How Nielsen v. Preap Could Lead To More Family Separations

This Immigration Case Before The Supreme Court Could Lead To More Family Separations

Nielsen v. Preap Would Determine Whether Immigrants With Past Convictions Are Subject To Mandatory Detention

Today, the Supreme Court will hear arguments in Nielsen v. Preap. At the heart of the case is whether individuals with past criminal convictions are subject to mandatory detention without a bond hearing if they are not taken into Immigration and Customs Enforcement (ICE) custody immediately after their conviction.

Without a bond hearing, a person cannot challenge their mandatory detention and is forced to languish indefinitely in immigration detention, which is rife with human and civil rights abuses.

“Congress never intended to strip access to bond hearings away from people who are living peacefully in their communities for years following a past conviction,” said Alina Das, NYU Professor of Clinical Law and Co-Director of the NYU Immigrant Rights Clinic“By applying mandatory detention to snatch people out of their homes and workplaces with no review, ICE is stretching a bad law beyond all recognition.”

"This is one of the first cases that our Supreme Court will hear since Justice Kavanaugh was sworn in. The Supreme Court has a duty to protect the due process rights of all people, including immigrants and minorities. Mandatory immigration detention, particularly as applied here, is unconstitutional," said Christina Fialho, an attorney and the co-executive director of Freedom for Immigrants.

The justices will review the scope of the immigration provision, 8 U.S.C. §1226(c), which federal immigration agents have used since 1996 to detain immigrants who have previous, often years-old, convictions, but who have rebuilt their lives following their release from criminal custody. In many cases, they haven’t even served time in prison and are put directly on probation or pay fines. 

One of those individuals impacted by this interpretation of the law is Khalil Cumberbatch, a legal permanent resident from Guyana who is now Associate Vice President at the Fortune Society in New York City.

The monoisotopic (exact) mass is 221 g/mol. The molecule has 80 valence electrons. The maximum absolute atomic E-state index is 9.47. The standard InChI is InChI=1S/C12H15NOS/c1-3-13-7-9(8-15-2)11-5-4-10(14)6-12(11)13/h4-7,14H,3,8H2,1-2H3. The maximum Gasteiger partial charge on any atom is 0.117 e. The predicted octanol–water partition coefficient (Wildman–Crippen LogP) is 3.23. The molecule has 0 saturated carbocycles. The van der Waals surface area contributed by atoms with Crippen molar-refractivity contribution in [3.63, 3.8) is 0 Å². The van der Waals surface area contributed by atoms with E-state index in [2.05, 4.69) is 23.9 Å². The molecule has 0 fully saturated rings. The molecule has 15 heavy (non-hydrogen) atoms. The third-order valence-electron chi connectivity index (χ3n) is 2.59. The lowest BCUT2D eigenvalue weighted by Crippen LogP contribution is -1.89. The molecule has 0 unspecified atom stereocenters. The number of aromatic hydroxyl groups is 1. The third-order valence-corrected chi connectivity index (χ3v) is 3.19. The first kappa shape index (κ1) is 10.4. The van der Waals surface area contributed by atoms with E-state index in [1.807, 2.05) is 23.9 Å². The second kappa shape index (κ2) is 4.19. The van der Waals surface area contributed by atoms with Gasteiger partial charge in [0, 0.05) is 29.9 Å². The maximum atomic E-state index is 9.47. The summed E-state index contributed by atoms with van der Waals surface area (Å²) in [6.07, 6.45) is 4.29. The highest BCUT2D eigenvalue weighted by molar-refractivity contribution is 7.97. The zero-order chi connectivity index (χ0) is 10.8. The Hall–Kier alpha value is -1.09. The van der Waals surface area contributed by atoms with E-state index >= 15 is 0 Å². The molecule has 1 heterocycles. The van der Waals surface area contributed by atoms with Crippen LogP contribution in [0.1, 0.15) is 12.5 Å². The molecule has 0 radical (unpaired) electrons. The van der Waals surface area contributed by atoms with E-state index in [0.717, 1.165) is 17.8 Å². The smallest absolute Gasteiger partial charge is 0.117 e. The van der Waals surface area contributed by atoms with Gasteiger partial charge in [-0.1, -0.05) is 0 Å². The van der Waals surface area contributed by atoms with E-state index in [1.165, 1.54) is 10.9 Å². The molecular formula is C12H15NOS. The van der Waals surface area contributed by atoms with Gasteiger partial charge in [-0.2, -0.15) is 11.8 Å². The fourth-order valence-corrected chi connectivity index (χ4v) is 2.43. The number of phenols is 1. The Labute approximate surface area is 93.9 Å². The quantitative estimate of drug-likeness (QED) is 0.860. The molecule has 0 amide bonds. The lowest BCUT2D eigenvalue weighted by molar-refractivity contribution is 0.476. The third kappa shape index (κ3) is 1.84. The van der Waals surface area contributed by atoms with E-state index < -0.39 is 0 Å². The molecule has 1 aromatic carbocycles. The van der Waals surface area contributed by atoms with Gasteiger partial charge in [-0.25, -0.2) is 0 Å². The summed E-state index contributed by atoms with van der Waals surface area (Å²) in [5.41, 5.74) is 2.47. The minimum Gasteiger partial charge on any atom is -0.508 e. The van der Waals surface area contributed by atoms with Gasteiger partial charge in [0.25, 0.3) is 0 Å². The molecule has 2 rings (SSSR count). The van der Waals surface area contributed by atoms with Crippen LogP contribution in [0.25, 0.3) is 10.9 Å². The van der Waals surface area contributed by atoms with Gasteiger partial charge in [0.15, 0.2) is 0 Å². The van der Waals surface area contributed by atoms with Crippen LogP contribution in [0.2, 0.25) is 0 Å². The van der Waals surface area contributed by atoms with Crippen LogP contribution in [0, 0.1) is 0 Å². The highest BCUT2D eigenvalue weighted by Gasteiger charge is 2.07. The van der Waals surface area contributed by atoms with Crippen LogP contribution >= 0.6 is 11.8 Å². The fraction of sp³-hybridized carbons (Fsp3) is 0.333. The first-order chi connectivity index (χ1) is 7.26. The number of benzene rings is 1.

He decided to turn his life around after being convicted for robbery at age 20 and serving time. He worked hard to finish college and obtain a graduate degree in social work. He also was married and had two daughters.

Four years had passed since his release from prison, and he was one week from graduating from his master's. But then, ICE agents knocked on his door and reminded him of his old conviction, arresting him and locking him up for five months in New Jersey. He was released from detention after an outpouring of community support and eventually pardoned by Gov. Andrew Cuomo.

"One of the founding principles and beliefs of the United States of America is the idea that everyone has the ability and the right to redeem themselves. At the crux of Nielsen v. Preap is the denial of that most basic right,” said Cumberbatch. “A positive ruling of this case would potentially address not only a flawed and damaging policy that ICE implements with impunity, but also protect and safeguard the ability for a person to access redemption."

“Justice Kavanaugh has a dangerous track record of protecting the establishment over the rights of vulnerable people like immigrants,” said Liz Martinez, Director of Advocacy for Freedom for Immigrants. “If the Supreme Court rules in favor of the government, the decision would severely impact thousands of immigrant families. People would be forced to live in a constant state of limbo, fearing that at any moment they could be torn apart from their families and communities.”